What if we told you that there is a way that we can transport your goods to anywhere in Europe, 5 times as cheap as by truck, 5 times as eco-friendly, far more safe and without being stuck in traffic? It’s simple the IWT system, or ‘Inland Waterways Transport’. Belgium has quite the history in IWT, and holds a shipload of opportunities for the future! Let’s take a look at the possibilities in this first part of our IWT review.

IWT Antwerp

HISTORY

The history of the IWT in the Low Countries is as old as the countries themselves. Before the integration of paved roads and the invention of cars to use them, transport over long distances was only possible over water. That is why the Low Countries have made a priority of the adjustment of its many rivers for centuries, thus developing an enormous network of canals. Parallel with the development of the Port of Antwerp, it was again Napoleon and the Dutch King William I who were the icebreakers. Both of them stressed the importance of Inland Waterways Transport, believing that it could mean a big incentive for the economy of Belgium and the Netherlands. And boy, were they right!

THE IWT BUSINESS

Ships are divided into five classes, according to size. The shippers are floating entrepreneurs who are usually in the IWT business for generations. Consequently, these family businesses have produced a very experienced fleet, with on average 25 years of shipping experience.

The IWT business has been thriving thanks to the new technologies of the Information Age. New communication technology like the “River Information Services” has facilitated the passage near locks greatly, while the progress in construction technology allowed the vessels to increase their capacity and thus their efficiency in a safe way. Also, thanks to the possibilities of the internet, the shippers’ children on the ship can now receive an education from a distance, instead of being stuck in boarding school.

IWT Canal

Picture from www.binnenvaartfotografie.be.

THE BELGIAN CONNECTION

The Belgian waterways are directly connected to the Netherlands, France, Germany, Luxemburg and even Austria. While the Rhine and the Danube rivers are unmistakably the backbone of the European waterway network, the Flemish network are not to be underestimated as the crossroads of the European trade routes. Flanders has one of the most dense IWT networks in the world, with more than 1000km of routes used by almost 1800 freight ships. But the Flemish network has still a large reserve capacity, allowing the sector to grow in the future. Further development of IWT can largely improve the mobility on the congested Belgian road network.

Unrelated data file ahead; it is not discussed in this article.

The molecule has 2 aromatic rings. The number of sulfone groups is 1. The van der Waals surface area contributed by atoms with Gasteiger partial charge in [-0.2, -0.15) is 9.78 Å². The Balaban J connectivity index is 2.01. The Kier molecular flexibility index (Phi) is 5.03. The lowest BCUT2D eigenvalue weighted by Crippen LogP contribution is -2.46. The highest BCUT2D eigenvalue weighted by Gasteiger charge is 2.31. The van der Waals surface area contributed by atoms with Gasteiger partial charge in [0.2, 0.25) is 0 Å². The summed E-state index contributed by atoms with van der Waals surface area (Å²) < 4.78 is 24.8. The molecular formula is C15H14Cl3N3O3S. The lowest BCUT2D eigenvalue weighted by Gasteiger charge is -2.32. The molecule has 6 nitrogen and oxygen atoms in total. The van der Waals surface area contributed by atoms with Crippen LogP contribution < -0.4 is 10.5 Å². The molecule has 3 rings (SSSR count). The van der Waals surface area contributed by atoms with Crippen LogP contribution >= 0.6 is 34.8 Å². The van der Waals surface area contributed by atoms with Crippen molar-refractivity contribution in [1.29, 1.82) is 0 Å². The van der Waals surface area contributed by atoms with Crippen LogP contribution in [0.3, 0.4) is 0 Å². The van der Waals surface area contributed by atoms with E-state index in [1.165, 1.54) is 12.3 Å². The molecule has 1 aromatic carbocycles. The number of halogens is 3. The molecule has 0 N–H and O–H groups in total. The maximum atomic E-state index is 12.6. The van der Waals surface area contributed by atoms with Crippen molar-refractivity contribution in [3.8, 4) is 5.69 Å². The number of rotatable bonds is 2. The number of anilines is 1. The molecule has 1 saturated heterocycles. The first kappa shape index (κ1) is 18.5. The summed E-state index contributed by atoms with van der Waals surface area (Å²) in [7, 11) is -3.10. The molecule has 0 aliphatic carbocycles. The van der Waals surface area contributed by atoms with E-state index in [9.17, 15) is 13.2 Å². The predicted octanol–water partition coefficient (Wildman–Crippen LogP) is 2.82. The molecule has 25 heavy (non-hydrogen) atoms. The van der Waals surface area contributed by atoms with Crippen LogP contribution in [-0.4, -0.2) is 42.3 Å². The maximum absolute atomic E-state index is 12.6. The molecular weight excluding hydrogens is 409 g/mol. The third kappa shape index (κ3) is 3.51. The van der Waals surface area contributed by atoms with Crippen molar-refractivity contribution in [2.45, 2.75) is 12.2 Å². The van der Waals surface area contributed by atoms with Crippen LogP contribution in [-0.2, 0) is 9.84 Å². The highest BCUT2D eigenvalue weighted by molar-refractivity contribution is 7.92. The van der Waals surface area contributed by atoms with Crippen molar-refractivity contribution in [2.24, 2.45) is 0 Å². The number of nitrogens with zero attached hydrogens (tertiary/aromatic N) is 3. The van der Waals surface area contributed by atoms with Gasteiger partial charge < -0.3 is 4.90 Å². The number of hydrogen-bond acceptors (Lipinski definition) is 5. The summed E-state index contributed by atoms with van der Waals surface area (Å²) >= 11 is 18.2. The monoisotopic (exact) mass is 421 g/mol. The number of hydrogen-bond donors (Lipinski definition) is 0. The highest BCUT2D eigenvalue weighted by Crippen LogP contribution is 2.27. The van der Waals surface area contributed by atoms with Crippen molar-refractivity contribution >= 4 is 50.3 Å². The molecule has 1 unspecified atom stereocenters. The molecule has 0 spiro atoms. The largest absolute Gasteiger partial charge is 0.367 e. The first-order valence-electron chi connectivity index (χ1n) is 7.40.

On average, four out of five Flemish companies are within a 10km reach of a waterway. When combining IWT with Shortsea Shipping (shipping along coast lines), goods can be transported from these Belgian companies to almost anywhere in Europe, from the Italian Po valley over the Swedish lake area, to the British estuary or the Iberian Peninsula. Not to mention the immense forwarding potential of the Port of Antwerp!

IWT ship

IWT IN A NUTSHELL

If you’re not convinced of the qualities of IWT yet, these are the benefits in a nutshell:

  • IWT is… eco-friendly: IWT is far more fuel efficient than other modes of transport. With an input of 5 liters of fuel, 1 MT of goods can go as far as 500km by IWT vessel, 333km by train, but only 100km by truck.
  • IWT is… sustainable: Infrastructural development of the waterways helps to prevent floods, and provides water reserves and the accompanying fauna and flora. Hydroelectric stations can be installed along rivers and canals.
  • IWT is… cheap: An average-sized ship can carry as much as 40 railway carriages or 60 trucks, and uses the infrastructure more efficiently (and thus cheaply) than the other methods. As far as the so-called ‘societal costs’ go (an EU costs calculation that relates to accidents, climate change, noise pollution, etc.), IWT scores far lower (5€/ 1000TonKm) than road transport (24.12€/ 1000TonKm) and railway (12.35€/ 1000TonKm).
  • IWT is… slow? No, it’s on time! IWT is said to be a slow mode of transport. When you take the transported quantities into account, it is clear that this is not entirely true. Furthermore, the timing of an Inland Water Transport is far more reliable than a truck transport.
  • IWT is… safe: there are only rarely accidents on the waterways. The shippers are very well trained and have to abide to very strict safety requirements.
  • IWT is… more than meets the eye: the waterways can be used for tourism, recreation and cultural and esthetic purposes as well!
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Sofie Nys Sofie Nys

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